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Doctor Zhivago (2002)TV Miniseries

Interview with Hans Matheson - from the Masterpiece Theatre Doctor Zhivago website

How did you prepare for the part when you discovered you had won the role of Yury Zhivago?

I went to visit Pasternak's niece in Oxford and she gave me some of the poetry his sister had translated. I just couldn't believe it. His poetry inspired me beyond belief. Read Doctor Zhivago, then read his poetry. While filming, I think Boris Pasternak was with us somehow -- Giacomo (Campiotti, director) and I both thought that! One sunny day on set, we were doing the scene where Yury and Lara meet for the first time after the war. Yury had gone back to Moscow, and goes in to a library and sees her. They then meet in the courtyard... In the book, it describes this gust of wind that blows through the middle of them, and it actually happened to Keira and I. Giacomo and I just looked at each other and thought 'He is with us!' -- and maybe he was!

I think the essence of Yury, the most essential part of him, is that he is in love with life. Whatever tragedies happen to him inspire him to a new understanding of life and love. My job is to understand his emotional journey and I do -- because of my own experiences in life.There are times in my life when I have felt lost. Looking back you see why you had to experience that. Some people would become cynical, and that is the great thing about Yury -- he never becomes cynical, but keeps his heart open, which is wonderful. I feel his honesty always comes through and wins in the end. It was a great opportunity to play a wonderful character with such a huge range of emotions. I hope people will be inspired to read the book because it is incredible and stands the test of time.

You had great sympathy for Yury Zhivago... he is presented with a very difficult set of circumstances...

There is always a moral dilemma for him because he has a wife and a child and he leaves them for Lara. I think we all have things to learn in this life and his is meeting Lara. It's destiny -- they are soulmates. Maybe they met in a previous life. He grew up with Tonya, so she is his best friend, as well as his lover and wife. In the end he goes back to her because the love he shares with Lara becomes an impossible love, it's like they are living a dream. They have no food and no work, but they want to be together even though it's impossible and that's what's tragic. Life has things in store for people. That's just the way it is.

Do you believe in fate and soulmates?

We have all had a great love in our lives and maybe lost them as well. At the time you lose them, you see it as something of a misfortune, but that is destiny in itself. Behind every beautiful thing, there is some kind of pain.

Are there any moments during production that particularly stand out for you?

When we were filming in Slovakia, they changed the schedule one day and we had to do the scene of Lara leaving -- which I wasn't expecting. Usually, when you know you have to do a scene like that, you prepare yourself, maybe too much sometimes. For the first time, Giacomo played Yury and Lara's theme to me during this scene and I felt something magical happen. Something beyond words in a way. It felt incredible. I remember a moment when I was saying goodbye to somebody in my life and seeing them for the last time. For me, it felt like I had released something from my body. I know this sounds a bit strange. In some way playing these parts is therapeutic. They help to deal with issues in your life.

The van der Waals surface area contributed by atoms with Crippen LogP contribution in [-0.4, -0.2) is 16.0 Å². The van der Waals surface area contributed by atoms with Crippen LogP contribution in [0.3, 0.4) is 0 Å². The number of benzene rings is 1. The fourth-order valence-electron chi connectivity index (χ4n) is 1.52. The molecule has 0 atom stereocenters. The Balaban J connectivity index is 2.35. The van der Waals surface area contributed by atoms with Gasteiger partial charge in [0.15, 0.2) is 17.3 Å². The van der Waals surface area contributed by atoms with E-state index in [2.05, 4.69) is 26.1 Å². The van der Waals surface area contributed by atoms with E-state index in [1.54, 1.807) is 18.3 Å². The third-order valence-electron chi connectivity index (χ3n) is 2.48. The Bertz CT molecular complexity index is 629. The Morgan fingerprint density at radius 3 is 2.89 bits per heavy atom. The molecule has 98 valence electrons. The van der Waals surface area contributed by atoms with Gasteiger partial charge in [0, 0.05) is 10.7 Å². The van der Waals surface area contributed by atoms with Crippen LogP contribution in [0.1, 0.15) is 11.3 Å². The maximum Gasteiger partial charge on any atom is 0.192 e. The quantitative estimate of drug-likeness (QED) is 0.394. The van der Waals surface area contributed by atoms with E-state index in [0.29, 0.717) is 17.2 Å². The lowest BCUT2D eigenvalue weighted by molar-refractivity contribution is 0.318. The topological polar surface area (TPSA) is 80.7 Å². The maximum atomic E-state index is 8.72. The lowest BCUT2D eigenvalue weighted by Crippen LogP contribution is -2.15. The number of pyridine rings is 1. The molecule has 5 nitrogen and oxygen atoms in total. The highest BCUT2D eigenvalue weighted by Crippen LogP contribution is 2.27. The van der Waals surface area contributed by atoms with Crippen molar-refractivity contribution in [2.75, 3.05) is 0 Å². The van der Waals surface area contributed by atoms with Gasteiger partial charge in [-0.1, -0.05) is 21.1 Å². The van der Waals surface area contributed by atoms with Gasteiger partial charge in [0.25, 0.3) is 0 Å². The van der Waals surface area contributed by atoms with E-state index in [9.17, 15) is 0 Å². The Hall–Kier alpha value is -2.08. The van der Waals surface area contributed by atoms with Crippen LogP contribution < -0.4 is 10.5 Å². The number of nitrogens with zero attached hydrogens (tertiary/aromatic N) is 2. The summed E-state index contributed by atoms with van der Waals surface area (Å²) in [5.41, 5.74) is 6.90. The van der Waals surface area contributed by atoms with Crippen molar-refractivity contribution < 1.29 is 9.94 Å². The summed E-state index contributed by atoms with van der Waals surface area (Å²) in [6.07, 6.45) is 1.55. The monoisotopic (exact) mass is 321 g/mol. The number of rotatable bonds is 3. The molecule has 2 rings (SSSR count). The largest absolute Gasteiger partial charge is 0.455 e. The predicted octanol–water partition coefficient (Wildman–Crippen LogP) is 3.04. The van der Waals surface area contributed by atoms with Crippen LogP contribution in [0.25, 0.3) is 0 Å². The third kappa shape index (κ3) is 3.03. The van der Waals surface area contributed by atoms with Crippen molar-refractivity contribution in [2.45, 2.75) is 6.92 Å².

How did Prague become a home away from home for you?

In the last five years, I have spent a year of my life in Prague, which I have enjoyed very much. It's changed a lot since I first went. I believe there was a golden age there. The architecture is wonderful, amazing. You can just imagine all these fantastic artists there thinking, 'let's create a wonderful place" -- the castles, the bridges, the stone masonry, the carpentry. You just don't see that now. I don't think people have the time or the money to make buildings as they did then.

Are you concerned about comparisons to the 1965 Lean film? I don't think of it as a competition. How many people have played Hamlet, or Romeo? You don't feel that the same comparisons are made when people play Hamlet time and time again. While I was reading the script, I was watching a video on great violinists, because I am really into old fiddle players of the 20's and 30's. One violinist said that it's an insult to the composer to say a piece of music can only be played one way. And that stayed with me. I thought how true that is. Some people say that there are only five great stories ever told, but it's how they are told that keeps them fresh every time, and it's how the audience see it and feel it. The David Lean film was the first time anyone had really experienced epic wide-screen cinema with a great score, so it was magical for them and always will be.

I hope people can open their hearts to our production before they have their daggers ready. I am not Omar Sharif and Keira is not Julie Christie. I am Hans Matheson playing Zhivago and Keira Knightly is playing Lara. I would say this is more daring emotionally. Films have moved on since Lean's version. There is something more real about this production. People will take from this what they want. At the end of the day, for me, for Giacomo and for everybody involved, we tried our best. That's all you can do.

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